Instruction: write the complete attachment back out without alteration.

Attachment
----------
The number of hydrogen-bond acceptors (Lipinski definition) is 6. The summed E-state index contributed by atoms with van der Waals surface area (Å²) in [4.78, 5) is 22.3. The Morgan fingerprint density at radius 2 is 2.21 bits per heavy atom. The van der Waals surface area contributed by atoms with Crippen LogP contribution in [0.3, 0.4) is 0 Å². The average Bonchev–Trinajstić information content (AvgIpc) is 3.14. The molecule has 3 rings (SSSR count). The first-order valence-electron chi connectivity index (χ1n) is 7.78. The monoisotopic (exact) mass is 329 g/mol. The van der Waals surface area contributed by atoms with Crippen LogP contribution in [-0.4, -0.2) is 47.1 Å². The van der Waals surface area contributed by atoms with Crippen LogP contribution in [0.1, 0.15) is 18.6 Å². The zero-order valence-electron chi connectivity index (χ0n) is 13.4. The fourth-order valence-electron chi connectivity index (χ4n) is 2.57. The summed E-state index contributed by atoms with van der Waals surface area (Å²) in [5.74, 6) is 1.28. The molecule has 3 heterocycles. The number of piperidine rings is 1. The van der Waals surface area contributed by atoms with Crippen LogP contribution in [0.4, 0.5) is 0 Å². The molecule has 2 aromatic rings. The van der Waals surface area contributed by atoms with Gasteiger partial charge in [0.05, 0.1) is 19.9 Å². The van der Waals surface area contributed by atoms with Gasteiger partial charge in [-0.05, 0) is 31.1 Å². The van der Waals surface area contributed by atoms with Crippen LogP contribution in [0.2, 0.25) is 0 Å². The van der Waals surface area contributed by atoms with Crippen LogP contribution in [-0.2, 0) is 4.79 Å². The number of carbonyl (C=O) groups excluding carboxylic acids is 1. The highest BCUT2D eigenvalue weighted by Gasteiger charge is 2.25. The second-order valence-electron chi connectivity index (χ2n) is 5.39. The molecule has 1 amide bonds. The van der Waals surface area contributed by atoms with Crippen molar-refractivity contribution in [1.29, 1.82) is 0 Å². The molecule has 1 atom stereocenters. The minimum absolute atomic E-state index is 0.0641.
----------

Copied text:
The number of hydrogen-bond acceptors (Lipinski definition) is 6. The summed E-state index contributed by atoms with van der Waals surface area (Å²) in [4.78, 5) is 22.3. The Morgan fingerprint density at radius 2 is 2.21 bits per heavy atom. The van der Waals surface area contributed by atoms with Crippen LogP contribution in [0.3, 0.4) is 0 Å². The average Bonchev–Trinajstić information content (AvgIpc) is 3.14. The molecule has 3 rings (SSSR count). The first-order valence-electron chi connectivity index (χ1n) is 7.78. The monoisotopic (exact) mass is 329 g/mol. The van der Waals surface area contributed by atoms with Crippen LogP contribution in [-0.4, -0.2) is 47.1 Å². The van der Waals surface area contributed by atoms with Crippen LogP contribution in [0.1, 0.15) is 18.6 Å². The zero-order valence-electron chi connectivity index (χ0n) is 13.4. The fourth-order valence-electron chi connectivity index (χ4n) is 2.57. The summed E-state index contributed by atoms with van der Waals surface area (Å²) in [5.74, 6) is 1.28. The molecule has 3 heterocycles. The number of piperidine rings is 1. The van der Waals surface area contributed by atoms with Crippen LogP contribution in [0.4, 0.5) is 0 Å². The molecule has 2 aromatic rings. The van der Waals surface area contributed by atoms with Gasteiger partial charge in [0.05, 0.1) is 19.9 Å². The van der Waals surface area contributed by atoms with Gasteiger partial charge in [-0.05, 0) is 31.1 Å². The van der Waals surface area contributed by atoms with Crippen LogP contribution in [0.2, 0.25) is 0 Å². The van der Waals surface area contributed by atoms with Crippen LogP contribution in [-0.2, 0) is 4.79 Å². The number of carbonyl (C=O) groups excluding carboxylic acids is 1. The highest BCUT2D eigenvalue weighted by Gasteiger charge is 2.25. The second-order valence-electron chi connectivity index (χ2n) is 5.39. The molecule has 1 amide bonds. The van der Waals surface area contributed by atoms with Crippen molar-refractivity contribution in [1.29, 1.82) is 0 Å². The molecule has 1 atom stereocenters. The minimum absolute atomic E-state index is 0.0641.